More importantly, I think more ideas offered in our political choices is a better policy than changing the platforms of one of the two parties. The two parties always have an official platform, or talking points. Thus, libertarian and conservative ideas, while similar, still have irreconcilable viewpoints that can’t be combined in a way that will satisfy either constituency. If the Republican party insists on having a “strong” national defense, how could that ever be reconciled with Ron Paul’s view that the U.S. shouldn’t play the world policeman, or that we should immediately pull out of Iraq and Afghanistan? If the social conservative and neocon wings of the Republican party lost their influence and libertarian ideas took over the party, I certainly would be happy, and I could probably proudly identify myself as a Republican at that point. But that would leave out the other ideas. The social conservatives and neocons deserve just as much a right to fight for the public’s vote in a legitimate contest than any other ideology. Thus, I think a multi-party system would be best. I acknowledge that it is more productive in the long run for libertarians or any other third party to work within the major parties for change. But it is not my ideal system.
My ideal system would probably run along the lines of four major parties, each having an equal chance of participating in the presidential debates. On the right wing side, there would be the Republican party, with its traditional neocon and social conservative views, and the Libertarian party, with its message of freedom across the board. On the left wing side of the aisle would be the Democratic party, with its less-than-ideal foreign policy views (to many left wingers) and the Green party, with its more traditional left wing views on foreign policy and single payer health insurance. I, of course, have no illusions that this will happen anytime soon. But it is a better scenario than the one we have now, in which different constituencies of the two major parties work within them under a false sense of “unity.”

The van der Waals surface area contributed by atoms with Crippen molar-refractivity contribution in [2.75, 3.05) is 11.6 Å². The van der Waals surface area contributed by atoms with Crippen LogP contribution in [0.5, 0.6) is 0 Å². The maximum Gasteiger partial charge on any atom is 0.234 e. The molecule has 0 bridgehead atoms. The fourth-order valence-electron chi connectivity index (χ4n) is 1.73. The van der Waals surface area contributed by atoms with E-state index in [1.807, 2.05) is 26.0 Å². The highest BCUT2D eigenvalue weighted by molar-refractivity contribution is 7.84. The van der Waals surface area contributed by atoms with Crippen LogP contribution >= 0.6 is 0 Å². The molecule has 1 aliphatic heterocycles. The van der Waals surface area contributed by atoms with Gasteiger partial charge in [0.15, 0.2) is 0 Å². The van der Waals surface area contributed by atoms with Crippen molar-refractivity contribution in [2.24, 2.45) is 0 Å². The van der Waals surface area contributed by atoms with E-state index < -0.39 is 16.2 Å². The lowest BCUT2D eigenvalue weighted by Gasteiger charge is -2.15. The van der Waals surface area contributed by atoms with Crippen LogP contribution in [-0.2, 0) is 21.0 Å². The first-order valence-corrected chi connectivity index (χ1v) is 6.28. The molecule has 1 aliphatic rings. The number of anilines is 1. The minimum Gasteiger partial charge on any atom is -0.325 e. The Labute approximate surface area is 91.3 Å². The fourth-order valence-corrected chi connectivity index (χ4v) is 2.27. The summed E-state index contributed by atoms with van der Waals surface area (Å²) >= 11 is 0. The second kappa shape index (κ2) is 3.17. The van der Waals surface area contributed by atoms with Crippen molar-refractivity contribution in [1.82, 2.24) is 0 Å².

This scenario actually may come true someday, however. Polls such as Zogby tend to find majority support for a competitive third party in the United States. And the support tends to become much higher for those under age 30. Thus, if political opinion keeps trending the same way, and the younger generation of third party enthusiasts become the leaders, this multi-party system may eventually happen, and we will all be the better off for it.
In addition, if libertarian ideas have any chance at electoral success in the future, then the libertarian party, as it stands right now, may have to moderate its views drastically. The libertarian party and its members tend to take a hardcore stance on many views that I believe would never win electoral support even if allowed into the debate. For example, many hardcore libertarians are in favor of privatizing all social welfare programs, privatizing education, and legalizing all drugs. These are positions that are beyond the pale for the average electorate. If libertarians want to have a shot at winning elections, they will have to either get more moderate candidates, or moderate their own viewpoints. If libertarians, for example, want to argue in favor of school vouchers and a more free market approach to education, or to legalize marijuana, (both of which I support), this would probably be okay, but arguing for the abolishing of the public education system or legalizing heroin or crack is a nonstarter, no matter how interesting those ideas may be. And in order for these positions to be moderated, they may have to come through the Republican party rather than the marginalized third parties, which tend to thrive on their outcast status and extreme views.
At the end of the day, though, having a multi-party system would be a better option than what we have now. If the libertarian party managed to defeat all the barriers to electoral success, like ballot access or participation in the presidential debates, chances are they would have to change their views somewhat or run more moderate candidates, or they would have no chance of winning. The outcast status of the third parties tends to make them more likely to hold extreme views and isolate them further. If they actually had a reasonable shot at winning, however, their views and efforts to win would likely start to conform more to political reality.